When the Canucks and Bruins meet in the 2011 Stanley Cup Final, it will be a meeting between two storied franchises, although neither has won a Stanley Cup since 1972. In the Canucks case, they've never won.
When the puck drops on Wednesday night, it will be the first time in over a week that the Canucks have hit the ice for a playoff game, after having watched the Bruins battle the Tampa Bay Lightning over a seven game series. So will the Canucks be rested, or rusty? Who has the advantage regardless of fatigue or complacency after such a long layoff?
PuckWatch breaks down the series...
At forward, the Vancouver Canucks boast an advantage in top-end talent, and perhaps in depth as well. The Bruins have a lot of tough customers up front, especially Nathan Horton and Milan Lucic. Both of those players were made for playoff hockey. Despite their imposing presence, the Sedin twins, Ryan Kesler, Alex Burrows and others give the nod to Vancouver on skill. David Krejci, Patrice Bergeron and even Brad Marchand can put the puck in the net at key times, but the Canucks really do have the edge in fire power.
The Bruins are also not known for being the quickest team, whereas the outskated the Preds, looked faster than the Blackhawks on most nights, and broke down and 'exposed' the Sharks defence with their speed up front.
While the Sedin twins aren't the fleetest of foot, Ryan Kesler, Mason Raymond and Jannik Hansen have speed to burn. Burrows, and Max Lapierre are no slouches either, and of course there's the potential return of Manny Malhotra.
Both teams do have good depth up front, but as you'd expect, the series will likely come down to how the top two lines match up against each other. Will the Sedins face the Bergeron Marchand line? Or will they play against Horton and Lucic? Will Canucks' Head Coach Alain Vigneault place Kesler against Bergeron or Krejci? You're likely to see a bit of both as the series wears on.
For the Canucks, the goal will be keeping the puck in the Boston end of the rink, which the Sedins were able to do so well against the Sharks.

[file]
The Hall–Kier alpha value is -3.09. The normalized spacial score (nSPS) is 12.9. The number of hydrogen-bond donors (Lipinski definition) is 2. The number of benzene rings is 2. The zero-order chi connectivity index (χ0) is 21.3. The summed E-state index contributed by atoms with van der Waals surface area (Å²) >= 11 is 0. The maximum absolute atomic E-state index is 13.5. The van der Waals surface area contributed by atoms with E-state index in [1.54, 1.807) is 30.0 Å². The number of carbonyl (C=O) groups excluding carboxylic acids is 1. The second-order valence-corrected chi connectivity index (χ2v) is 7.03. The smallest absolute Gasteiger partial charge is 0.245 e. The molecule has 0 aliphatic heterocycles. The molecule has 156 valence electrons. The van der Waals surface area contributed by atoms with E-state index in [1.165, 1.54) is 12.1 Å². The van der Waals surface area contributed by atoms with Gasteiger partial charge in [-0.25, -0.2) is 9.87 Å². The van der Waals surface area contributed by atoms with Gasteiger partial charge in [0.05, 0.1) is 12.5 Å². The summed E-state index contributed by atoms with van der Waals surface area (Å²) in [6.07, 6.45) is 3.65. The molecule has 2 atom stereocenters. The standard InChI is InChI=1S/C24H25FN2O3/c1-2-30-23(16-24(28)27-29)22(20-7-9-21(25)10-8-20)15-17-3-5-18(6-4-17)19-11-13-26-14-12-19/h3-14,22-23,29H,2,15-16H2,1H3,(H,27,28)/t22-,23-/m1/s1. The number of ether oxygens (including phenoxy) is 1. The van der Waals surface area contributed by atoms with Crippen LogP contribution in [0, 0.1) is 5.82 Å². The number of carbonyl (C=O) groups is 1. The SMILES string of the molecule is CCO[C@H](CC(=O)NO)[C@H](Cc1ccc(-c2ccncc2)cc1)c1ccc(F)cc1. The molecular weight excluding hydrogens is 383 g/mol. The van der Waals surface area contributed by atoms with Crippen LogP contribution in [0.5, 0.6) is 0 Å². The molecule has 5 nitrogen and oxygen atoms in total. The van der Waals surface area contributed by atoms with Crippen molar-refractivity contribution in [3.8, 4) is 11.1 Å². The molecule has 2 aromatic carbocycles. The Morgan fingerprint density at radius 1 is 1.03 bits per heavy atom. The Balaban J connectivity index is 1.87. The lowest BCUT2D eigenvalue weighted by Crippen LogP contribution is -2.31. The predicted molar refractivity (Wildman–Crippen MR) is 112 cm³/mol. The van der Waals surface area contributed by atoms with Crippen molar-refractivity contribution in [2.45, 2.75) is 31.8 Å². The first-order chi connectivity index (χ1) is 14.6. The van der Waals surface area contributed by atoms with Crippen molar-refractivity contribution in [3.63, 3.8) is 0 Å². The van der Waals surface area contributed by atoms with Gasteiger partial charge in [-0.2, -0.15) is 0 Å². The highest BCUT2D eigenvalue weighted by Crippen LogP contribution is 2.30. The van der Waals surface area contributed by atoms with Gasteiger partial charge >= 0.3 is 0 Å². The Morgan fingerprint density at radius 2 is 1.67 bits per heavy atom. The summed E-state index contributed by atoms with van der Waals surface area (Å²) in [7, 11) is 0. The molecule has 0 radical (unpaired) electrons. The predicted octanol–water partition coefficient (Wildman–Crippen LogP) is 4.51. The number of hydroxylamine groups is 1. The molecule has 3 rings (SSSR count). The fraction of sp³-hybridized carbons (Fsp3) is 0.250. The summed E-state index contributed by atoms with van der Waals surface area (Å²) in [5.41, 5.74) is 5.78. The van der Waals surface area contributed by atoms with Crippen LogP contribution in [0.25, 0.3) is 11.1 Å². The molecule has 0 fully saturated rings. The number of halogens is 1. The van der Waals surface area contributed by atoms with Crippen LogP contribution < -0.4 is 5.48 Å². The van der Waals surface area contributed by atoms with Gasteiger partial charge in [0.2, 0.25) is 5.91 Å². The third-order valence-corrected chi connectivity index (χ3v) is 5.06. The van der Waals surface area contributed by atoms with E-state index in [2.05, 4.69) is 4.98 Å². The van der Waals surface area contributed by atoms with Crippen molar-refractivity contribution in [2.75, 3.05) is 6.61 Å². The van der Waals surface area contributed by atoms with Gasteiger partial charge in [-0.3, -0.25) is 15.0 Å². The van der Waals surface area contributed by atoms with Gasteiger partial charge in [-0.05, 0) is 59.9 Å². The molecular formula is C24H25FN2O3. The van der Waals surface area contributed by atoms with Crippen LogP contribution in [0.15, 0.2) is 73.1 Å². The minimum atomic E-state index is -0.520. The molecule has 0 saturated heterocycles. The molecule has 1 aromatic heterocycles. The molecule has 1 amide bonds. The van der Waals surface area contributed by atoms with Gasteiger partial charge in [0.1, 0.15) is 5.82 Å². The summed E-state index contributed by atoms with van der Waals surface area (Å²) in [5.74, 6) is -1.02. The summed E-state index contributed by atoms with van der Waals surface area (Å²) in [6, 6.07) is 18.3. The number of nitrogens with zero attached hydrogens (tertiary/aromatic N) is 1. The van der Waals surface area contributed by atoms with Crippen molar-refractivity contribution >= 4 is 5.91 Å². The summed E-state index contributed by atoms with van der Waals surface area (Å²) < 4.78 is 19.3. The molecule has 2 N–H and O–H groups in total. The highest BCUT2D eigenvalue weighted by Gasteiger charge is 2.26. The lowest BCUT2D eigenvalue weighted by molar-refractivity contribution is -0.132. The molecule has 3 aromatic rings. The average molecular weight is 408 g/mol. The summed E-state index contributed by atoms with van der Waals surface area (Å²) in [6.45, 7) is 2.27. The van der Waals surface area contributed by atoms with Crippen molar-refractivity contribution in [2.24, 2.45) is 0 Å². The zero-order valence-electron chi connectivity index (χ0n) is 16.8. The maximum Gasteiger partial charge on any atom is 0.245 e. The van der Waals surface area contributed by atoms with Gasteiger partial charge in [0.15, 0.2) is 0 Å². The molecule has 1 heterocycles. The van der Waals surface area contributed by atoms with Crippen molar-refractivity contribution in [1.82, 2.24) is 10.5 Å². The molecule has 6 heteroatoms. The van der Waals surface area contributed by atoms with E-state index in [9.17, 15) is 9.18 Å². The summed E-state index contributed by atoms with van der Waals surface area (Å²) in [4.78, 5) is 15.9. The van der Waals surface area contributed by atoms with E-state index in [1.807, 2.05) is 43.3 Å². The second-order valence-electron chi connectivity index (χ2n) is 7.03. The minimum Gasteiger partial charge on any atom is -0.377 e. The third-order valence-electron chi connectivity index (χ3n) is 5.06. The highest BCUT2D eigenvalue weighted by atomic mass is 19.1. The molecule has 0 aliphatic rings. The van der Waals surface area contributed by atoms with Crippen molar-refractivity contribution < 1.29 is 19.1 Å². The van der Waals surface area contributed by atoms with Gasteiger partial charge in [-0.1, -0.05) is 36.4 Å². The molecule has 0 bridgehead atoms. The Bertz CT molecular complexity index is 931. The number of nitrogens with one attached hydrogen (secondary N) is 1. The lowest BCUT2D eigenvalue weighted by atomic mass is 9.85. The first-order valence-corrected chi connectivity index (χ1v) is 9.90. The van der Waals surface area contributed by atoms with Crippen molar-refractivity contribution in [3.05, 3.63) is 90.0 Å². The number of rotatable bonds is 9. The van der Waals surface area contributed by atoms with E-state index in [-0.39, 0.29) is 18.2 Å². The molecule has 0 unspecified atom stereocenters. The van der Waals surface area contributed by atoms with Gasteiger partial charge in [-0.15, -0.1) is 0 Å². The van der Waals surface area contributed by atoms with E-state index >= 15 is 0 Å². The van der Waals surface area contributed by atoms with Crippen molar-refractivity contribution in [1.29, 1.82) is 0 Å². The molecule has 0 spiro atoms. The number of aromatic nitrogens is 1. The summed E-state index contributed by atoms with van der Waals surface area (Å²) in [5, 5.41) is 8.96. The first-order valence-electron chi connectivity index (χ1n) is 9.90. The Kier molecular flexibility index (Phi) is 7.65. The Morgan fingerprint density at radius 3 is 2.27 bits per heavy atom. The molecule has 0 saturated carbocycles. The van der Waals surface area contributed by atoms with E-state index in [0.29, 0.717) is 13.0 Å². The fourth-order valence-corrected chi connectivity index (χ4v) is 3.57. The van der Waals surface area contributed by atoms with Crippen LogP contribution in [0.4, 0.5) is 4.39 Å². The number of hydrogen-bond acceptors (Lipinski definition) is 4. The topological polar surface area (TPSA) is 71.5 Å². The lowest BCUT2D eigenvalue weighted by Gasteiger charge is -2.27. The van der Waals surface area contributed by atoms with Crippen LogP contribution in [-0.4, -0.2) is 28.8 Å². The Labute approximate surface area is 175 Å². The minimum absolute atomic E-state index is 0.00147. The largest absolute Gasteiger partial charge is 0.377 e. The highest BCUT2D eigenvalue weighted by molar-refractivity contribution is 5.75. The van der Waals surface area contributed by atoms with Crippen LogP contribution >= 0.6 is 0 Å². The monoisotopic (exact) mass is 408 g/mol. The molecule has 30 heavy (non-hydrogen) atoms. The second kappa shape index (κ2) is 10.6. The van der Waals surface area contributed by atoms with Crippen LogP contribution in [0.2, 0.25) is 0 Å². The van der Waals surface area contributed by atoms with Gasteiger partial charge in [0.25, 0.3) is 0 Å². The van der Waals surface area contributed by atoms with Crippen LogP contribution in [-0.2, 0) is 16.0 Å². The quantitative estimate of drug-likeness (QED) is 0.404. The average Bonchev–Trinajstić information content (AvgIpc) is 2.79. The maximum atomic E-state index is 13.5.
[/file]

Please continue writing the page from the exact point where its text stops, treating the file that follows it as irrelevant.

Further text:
Based on top end talent, the return of Manny Malhotra, and the emergence of the Canucks third line that was supposed to be devoured by the Sharks third line, let's give the edge to Vancouver.
On defence, the Boston Bruins provide yet another tough test for the Sedin twins. Already having faced Duncan Keith and Brent Seabrook, the twins faced Shea Weber and Ryan Suter in round two. The third round saw the Sedins explode against lesser defensive stalwarts Dan Boyle and Douglas Murray, but you're likely to see a tougher series for the twins against the 6'9" Zdeno Chara, and his German defense partner Dennis Seidenberg. Indeed, the twins against Chara and Seidenberg may be the match-up that decides this series. After those two, you've got Thomas Kaberle, Adam McQuaid, Andrew Ference, and Johnny Boychuk. The top pairing has been playing 28 minutes a night, and the Canucks depth may be able to expose their lack of depth on the back end, especially in games in Vancouver where the Canucks have the last change.
On the Canucks' side, their depth on defense is well documented. The shutdown pairing of Kevin Bieksa and Dan Hamhuis has been stellar all playoff, while the pairing of Ehrhoff and Edler should be reunited, and hope to regain their solid form from earlier in the post-season. The third pairing will see a veteran pairing of Sami Salo and either Keith Ballard or Aaron Rome. All three pairings are able to move the puck well, jump into the attack with timely goals, and take care of their own end defensively. It's been the hallmark of the Canucks post-season run thus far, and should be able to handle a Bruins attack that is not as daunting as the San Jose Sharks, or even the Chicago Blackhawks. The big bad Bruins do not appear to be any bigger or badder than those intimidating San Jose Sharks forwards, and for the most part the Canucks defence handled them just fine.